I like that term.
It describes a lot of things.
Our economy. New "me too" products. The closing of our profligate, overexpanding, overspending retailers. Sorta.
And restaurant menus. Dishes designed around whatever it available and in-season. A little more pragmatic than "farm-to-table", a little less sexy than the literal and usually fibbing "seasonal". Market-Driven conveys seasonality and practicality in a northern climate where agriculture is limited in the 6 months of winter and early spring.
Market-Driven. Yeah. I like it. It says a lot while saying so little and you can almost see the wink and a tip of the hat from the MBA in the back office who is constantly coming up with new jargon to say simple things.
Sportello, Boston chef and restaurateur Barbara Lynch's new counter service Italian spot ("Sportello" is the term for 'counter service' in Italy), is a..wait for it...market-driven restaurant in Boston's hip waterfront neighborhood, Fort Point, near the new ICA. Sportello is bright and airy and open and fun and an inviting lunch space. I don't know about dinner. Yet.
From the outside, however, Sportello is marginally visible, though it is signed.
Once you find it, though, you know you are in the right place:
And you walk in the door and are hit all at once with a bright, well-lit, scrupulously clean room with white accents. The counters glow.
For those who enjoy watching their food being made, the open kitchen provides opportunity to observe cooks and staff shuttling from one station to the next as they put together your meal.
Menus serve double duty as placemats. Notice the menu underneath the salad? Mizuna, fennel and Parmigiano-Reggiano salad was a simply executed exercise in restraint. Just a pinch more salt would have pushed it into sublime.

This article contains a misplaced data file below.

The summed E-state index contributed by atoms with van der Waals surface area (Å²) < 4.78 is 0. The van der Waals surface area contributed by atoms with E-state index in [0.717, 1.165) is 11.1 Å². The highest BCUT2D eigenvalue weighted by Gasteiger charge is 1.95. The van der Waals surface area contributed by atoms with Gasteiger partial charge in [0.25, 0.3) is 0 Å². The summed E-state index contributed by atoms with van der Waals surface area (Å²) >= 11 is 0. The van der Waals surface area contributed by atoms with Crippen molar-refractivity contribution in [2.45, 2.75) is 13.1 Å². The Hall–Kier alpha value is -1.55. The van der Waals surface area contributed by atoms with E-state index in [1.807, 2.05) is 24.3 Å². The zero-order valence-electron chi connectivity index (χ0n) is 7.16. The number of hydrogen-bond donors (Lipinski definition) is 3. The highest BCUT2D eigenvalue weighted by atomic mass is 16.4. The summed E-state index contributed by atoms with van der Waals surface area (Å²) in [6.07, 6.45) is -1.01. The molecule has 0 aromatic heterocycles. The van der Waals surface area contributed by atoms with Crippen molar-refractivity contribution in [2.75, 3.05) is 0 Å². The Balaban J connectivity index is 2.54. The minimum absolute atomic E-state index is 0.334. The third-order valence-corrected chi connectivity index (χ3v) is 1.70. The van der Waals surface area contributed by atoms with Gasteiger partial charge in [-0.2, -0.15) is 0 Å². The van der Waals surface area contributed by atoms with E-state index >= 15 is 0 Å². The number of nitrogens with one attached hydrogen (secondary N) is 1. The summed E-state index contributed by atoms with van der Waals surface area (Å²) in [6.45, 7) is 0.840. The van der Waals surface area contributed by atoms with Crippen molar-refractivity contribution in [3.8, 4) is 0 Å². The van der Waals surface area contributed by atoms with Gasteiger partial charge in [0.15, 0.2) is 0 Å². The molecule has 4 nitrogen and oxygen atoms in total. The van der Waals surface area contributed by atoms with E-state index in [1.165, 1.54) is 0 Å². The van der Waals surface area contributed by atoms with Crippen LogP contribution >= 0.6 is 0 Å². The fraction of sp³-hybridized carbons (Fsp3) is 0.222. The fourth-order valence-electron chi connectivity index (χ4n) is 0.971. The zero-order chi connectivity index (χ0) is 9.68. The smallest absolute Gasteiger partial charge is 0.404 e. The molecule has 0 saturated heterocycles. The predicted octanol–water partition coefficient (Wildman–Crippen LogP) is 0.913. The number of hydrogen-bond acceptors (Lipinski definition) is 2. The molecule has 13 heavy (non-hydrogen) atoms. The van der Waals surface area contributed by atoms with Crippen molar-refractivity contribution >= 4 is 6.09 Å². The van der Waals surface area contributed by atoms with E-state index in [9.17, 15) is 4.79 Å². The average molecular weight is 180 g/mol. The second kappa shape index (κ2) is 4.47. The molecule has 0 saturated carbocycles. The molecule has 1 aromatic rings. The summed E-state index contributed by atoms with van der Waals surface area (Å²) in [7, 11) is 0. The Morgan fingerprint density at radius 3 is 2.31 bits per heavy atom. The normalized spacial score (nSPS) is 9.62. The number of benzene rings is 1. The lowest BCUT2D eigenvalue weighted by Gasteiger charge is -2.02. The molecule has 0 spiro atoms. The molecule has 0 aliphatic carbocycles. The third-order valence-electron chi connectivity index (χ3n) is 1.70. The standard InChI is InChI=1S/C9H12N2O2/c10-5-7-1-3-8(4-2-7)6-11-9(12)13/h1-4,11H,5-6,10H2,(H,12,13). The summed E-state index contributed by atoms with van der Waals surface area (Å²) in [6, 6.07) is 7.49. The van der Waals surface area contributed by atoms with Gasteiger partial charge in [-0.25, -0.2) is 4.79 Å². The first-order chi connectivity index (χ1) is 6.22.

The first thing that arrives at the table after you meal has been ordered is a small dish of ricotta with a dollop of jam and olive oil, accompanied by house-made bread. It is a sweet, salty taste of nostalgia. It made me think of the bagels with cream cheese and jam favored by my father shared during the Sunday mornings of my youth.
Eric, a college friend who may be the only person I know who has had more careers than I have, came with me to Sportello. He paid for our wings and beers at the bar during the Superbowl. It was my turn to reciprocate.
We both swooned when our pasta arrived. He had the gnocchi with mushrooms and peas (with a hint of truffle oil...argh). I had the pillowy gnudi, beautiful dumplings filled with airy ricotta and tossed in brown butter with walnuts with Parmigiano-Reggiano.I'd first had the gnudi at the Spotted Pig in NYC about 5 years ago. These dumplings were lovely, though the walnuts were just a hint too bitter for me. Both dishes were lovely, simple, and well-executed.
We ate every last bit and even supped up the sauce with the remaining bread.
For dessert, we inspected the pastry case and contemplated each chocolatey tart and homey sweet.
We settled on something small - finger-sized eclairs, made with vanilla bean pastry cream. The pate a choux shells were still firm - yep, they were very fresh, likely made that morning.
For those who like to end their meals with a souvenir or two, Sportello carries a line of jams and grains and oils and treats (and Sportello t-shirts!) displayed on a shelf near the take-out counter:
At night you can make your way to the basement, where Lynch operates her craft cocktail lounge, Drink. I'll have to plan that night out for myself sometime soon.
348 Congress Street
Boston, MA 02210-1236